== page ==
We travel for many reasons. Maybe it’s to relax, learn something new or see friends and family. And then there are the so-called “adventure travelers” – sorry guys, you just don’t know the meaning of the expression. Keep your kayaks and your climbing gear in the garage, and trade them for a pencil so you can take some notes. Robert Park is redefining “adventure.”
Park, 28 years old, announced that he was leaving South Korea with other human rights activists (who asked Reuters not to reveal their names) to bring “God’s love” to the citizens on the northern side of the border. North Korea has the unfortunate habit of arresting foreigners who do not enter the country legally, which can be difficult to do because of visa constraints and limitations on how travelers from some countries are permitted to cross into the most reclusive nation in the world.
Park, who is an American citizen, and his crew were reported to have crossed from China into North Korea on Saturday. The entry point was Hoeryong, in the northeast part of the country. The border up there isn’t heavily patrolled.
The motivation for Park’s excursion is religious – as a Christian, he believes, it is his duty to make the trip. And, he’s made it clear that he isn’t looking for a rescue effort from the feds if something goes wrong. Park said, “I don’t want President Obama to come and pay to get me out. But I want the North Korean people to be free.” He continued, “Until the concentration camps are liberated, I do not want to come out. If I have to die with them, I will.”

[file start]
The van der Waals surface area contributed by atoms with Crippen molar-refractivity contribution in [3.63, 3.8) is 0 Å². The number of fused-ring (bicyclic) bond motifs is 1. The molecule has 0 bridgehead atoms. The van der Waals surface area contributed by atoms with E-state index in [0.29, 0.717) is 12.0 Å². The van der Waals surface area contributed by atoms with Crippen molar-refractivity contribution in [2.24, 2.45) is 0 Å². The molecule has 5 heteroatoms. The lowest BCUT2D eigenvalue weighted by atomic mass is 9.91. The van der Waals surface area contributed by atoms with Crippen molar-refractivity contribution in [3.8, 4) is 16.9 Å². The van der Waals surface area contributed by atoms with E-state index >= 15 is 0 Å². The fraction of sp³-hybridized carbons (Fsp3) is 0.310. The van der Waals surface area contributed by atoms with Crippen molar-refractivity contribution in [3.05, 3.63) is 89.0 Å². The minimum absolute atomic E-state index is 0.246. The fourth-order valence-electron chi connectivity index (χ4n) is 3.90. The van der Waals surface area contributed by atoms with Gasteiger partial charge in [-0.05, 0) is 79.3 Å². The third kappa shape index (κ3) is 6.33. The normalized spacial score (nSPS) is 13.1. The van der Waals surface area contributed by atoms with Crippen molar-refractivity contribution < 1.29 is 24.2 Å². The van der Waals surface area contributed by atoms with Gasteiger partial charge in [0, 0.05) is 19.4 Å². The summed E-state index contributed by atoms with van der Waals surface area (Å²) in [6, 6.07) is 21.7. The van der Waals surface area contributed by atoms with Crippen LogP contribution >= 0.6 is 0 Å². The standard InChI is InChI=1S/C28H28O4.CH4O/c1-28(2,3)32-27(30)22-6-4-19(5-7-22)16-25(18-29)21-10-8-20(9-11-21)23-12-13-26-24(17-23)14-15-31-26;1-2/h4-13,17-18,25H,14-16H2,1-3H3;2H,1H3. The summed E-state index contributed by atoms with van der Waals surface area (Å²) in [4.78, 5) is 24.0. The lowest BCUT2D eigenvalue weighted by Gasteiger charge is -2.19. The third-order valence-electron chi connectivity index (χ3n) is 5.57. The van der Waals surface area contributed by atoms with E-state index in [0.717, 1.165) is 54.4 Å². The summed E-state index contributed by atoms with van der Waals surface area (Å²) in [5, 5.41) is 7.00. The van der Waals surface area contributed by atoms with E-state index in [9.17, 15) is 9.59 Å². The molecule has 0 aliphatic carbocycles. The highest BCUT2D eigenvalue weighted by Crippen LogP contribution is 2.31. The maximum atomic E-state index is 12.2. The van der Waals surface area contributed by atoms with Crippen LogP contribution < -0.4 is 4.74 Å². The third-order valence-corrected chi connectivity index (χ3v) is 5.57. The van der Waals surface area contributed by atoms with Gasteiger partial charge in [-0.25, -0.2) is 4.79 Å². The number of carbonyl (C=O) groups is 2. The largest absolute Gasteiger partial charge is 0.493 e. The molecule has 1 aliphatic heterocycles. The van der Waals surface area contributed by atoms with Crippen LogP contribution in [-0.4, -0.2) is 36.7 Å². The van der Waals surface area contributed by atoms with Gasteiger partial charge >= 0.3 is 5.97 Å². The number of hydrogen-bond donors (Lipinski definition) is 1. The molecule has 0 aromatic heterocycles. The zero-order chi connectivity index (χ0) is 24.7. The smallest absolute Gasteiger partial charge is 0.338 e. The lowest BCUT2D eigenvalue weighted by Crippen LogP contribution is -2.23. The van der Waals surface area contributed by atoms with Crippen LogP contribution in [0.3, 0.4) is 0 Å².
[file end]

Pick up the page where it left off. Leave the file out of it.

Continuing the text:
Why has there been all this interest in North Korea? Obviously, it’s among the most difficult places for outsiders to enter, a problem which is compounded for human rights activists and the media. Also, there is a human rights record which has attracted considerable attention everywhere else in the world (except maybe Somalia). A U.S. State Department report published earlier this year lists the following abuses:
• The prohibition of freedom of speech and association
• The use of arbitrary killings to cause fear in the population
• An absence of due process
• “Severe torture and abuse,” which can include forced abortions and sexual abuse
• Political imprisonment (up to 200,000 inmates)
• Monitored correspondence
• Imprisonment of entire families based on the deeds of one member
The State Department also claims that North Korea maintains “control over all artistic and academic products,” though the notion that the government keeps an iron grip on the arts doesn’t fit completely with a North Korean art show I saw in New York a year ago or what is on display in Australia.